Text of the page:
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Sunday, August 3, 2003

Readers' Views


Corporate leaders often step forward

TO THE EDITOR:

It's notable yet again the business sector has stepped forward to help solve problems for our city that government and politicians have been unable to solve ("Another Proctor leader steps up," July 21).

It's doubly ironic at this same time these same politicians fail to be able to simply find a way to keep one of these international companies (Convergys) headquartered in our downtown. These companies are often portrayed as villains, and yet, more often than not are the first people city officials turn to in times of need; whether it's to jump start Over-the-Rhine redevelopment as did Kroger by building a new store, or whether to lend an executive to spearhead a problem politicians can't solve. It's about time we all realize what an asset this major, often international companies, are. What they add to the betterment of all our lives and add to the viability of our city, most particularly to our downtown.

Ginny Murphy, Mount Lookout

A July that was for the ages

What a depressing July.

Jim Orr secures a huge incentive deal for Convergys, setting a dangerous precedent for corporate welfare in a city that can't afford it.

The Reds launch a precipitous salary dump, apparently a first step in their new game plan - "We'll be great in 2008."

The month ends with President Bush and Pope John Paul II feeling compelled to define marriage. It's a sign that our culture is truly in bad shape - slouching toward Gomorrah as one clergyman put - that there is any argument over the definition of marriage as a man-woman affair.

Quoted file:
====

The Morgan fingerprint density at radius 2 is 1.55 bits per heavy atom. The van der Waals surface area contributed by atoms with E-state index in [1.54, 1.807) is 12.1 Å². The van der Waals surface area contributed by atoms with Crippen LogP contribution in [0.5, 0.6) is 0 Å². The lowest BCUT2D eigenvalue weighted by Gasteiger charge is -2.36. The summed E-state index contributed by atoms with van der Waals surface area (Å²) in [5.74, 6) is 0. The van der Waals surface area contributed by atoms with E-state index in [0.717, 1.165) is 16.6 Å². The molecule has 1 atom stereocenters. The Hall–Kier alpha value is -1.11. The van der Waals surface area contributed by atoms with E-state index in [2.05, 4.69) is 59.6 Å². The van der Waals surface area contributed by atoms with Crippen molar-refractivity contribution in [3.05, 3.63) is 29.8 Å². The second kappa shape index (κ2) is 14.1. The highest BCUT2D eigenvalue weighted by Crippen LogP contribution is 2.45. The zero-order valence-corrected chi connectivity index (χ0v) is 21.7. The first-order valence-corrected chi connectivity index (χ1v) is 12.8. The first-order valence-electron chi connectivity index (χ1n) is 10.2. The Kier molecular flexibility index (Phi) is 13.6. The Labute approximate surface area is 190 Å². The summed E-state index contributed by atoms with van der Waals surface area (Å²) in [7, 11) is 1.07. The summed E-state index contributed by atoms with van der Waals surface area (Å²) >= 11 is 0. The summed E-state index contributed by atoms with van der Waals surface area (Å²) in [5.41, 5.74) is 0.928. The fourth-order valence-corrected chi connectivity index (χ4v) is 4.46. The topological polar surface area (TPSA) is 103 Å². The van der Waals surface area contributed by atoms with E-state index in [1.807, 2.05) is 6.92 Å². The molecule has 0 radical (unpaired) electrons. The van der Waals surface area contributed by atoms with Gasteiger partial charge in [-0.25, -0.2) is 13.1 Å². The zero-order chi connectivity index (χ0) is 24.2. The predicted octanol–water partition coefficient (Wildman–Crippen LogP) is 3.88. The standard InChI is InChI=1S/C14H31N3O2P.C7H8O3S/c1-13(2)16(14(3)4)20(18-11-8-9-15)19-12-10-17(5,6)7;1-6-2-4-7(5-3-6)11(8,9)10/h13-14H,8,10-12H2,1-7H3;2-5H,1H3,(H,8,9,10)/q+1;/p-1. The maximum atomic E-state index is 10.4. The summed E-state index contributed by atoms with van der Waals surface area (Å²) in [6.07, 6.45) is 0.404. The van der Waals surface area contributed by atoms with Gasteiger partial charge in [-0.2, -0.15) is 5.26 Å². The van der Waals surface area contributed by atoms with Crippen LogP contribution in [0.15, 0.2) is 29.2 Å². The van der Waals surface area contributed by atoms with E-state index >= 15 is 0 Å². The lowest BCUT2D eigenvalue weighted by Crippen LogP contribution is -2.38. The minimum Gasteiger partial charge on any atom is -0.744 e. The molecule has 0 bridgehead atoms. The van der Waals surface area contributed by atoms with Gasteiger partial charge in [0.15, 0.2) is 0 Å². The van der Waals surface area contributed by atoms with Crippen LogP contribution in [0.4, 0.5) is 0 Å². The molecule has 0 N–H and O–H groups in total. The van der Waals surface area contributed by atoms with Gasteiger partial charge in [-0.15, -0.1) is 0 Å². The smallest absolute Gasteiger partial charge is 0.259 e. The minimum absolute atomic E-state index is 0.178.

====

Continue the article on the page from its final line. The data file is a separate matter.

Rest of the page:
Here's to better news in August! If it's anything like July, I'll cancel my newspaper subscription and resolve to live in blissful ignorance.

James B. Hagerty, Deer Park

Israeli wall meant to keep terror out

In his letter ("Bush should follow Reagan's example," Aug. 1) linking Reagan's "Tear down this wall!" statement to Israel's new security fence, the writer's logic is flawed. The Berlin Wall was built to keep people in. The Israeli fence is to keep terrorists out. Perhaps the writer should also call for China to dismantle the Great Wall and for everyone to take down any fences around their yards.

Carl Rullmann, West Chester

Armstrong's demeanor belies his great talent

The editorial's ("Survivor secret," July 29) characterization of Lance Armstrong as cocky couldn't be farther from the truth. His articulate manner and modest demeanor belie the amazing physical talents of this American. In this day of professional athletes shunning their fans and screaming into the camera that they are the greatest, he is a refreshing change.

Neil Dorn, New Richmond, Ohio

Guilty priests must meet final judge

In regards to the news report from Boston, ("No indictments in priest abuse scandal, July 21") one of the victims said, "It's unfortunate that the men who agreed to sanction the abuse of children throughout the years cannot be indicted."

The victims of this Catholic priest sex abuse should remember the guilty priests and those who condoned it will all have to stand before a final judge someday, our God, who is good but also just, and I understand that eternity lasts a long time.

Laura V. Ernst, Reading

9/11 report overlooks extended visas

We are being spoon fed the highlights of the report outlining the security failures leading to the 9/11 terrorist disasters. The finger seems to largely point to the lack of coordination between the FBI and CIA. It's believable, based on known problems, but it's a second-tier failure. The first was the political subversion of security rules related to the visa system.

So far, the report's top lines say nothing about the flood of terrorist country students and visitors here on unverified extended visas. We all should recall the visa issued to a terrorist after he died in the 9/11 slaughters, and the carelessness it implied. For example, no member of Congress objected to the admission of about 40,000 Iraqis from 1991 to 2000, even though, without diplomatic relations, no visa application could be properly checked.

Not only does the Congress have the oversight responsibility, they winked at what was happening and subverted the visa security process. The entire immigration/visa system was a political football, after 9/11 rules about pre-checking visa applicants have been reemphasized. The actions of Congress, rather than finger-pointing at others, will tell us if Congress can now be trusted not to again play politics with the nation's security.

Edward Wells, Monfort Heights



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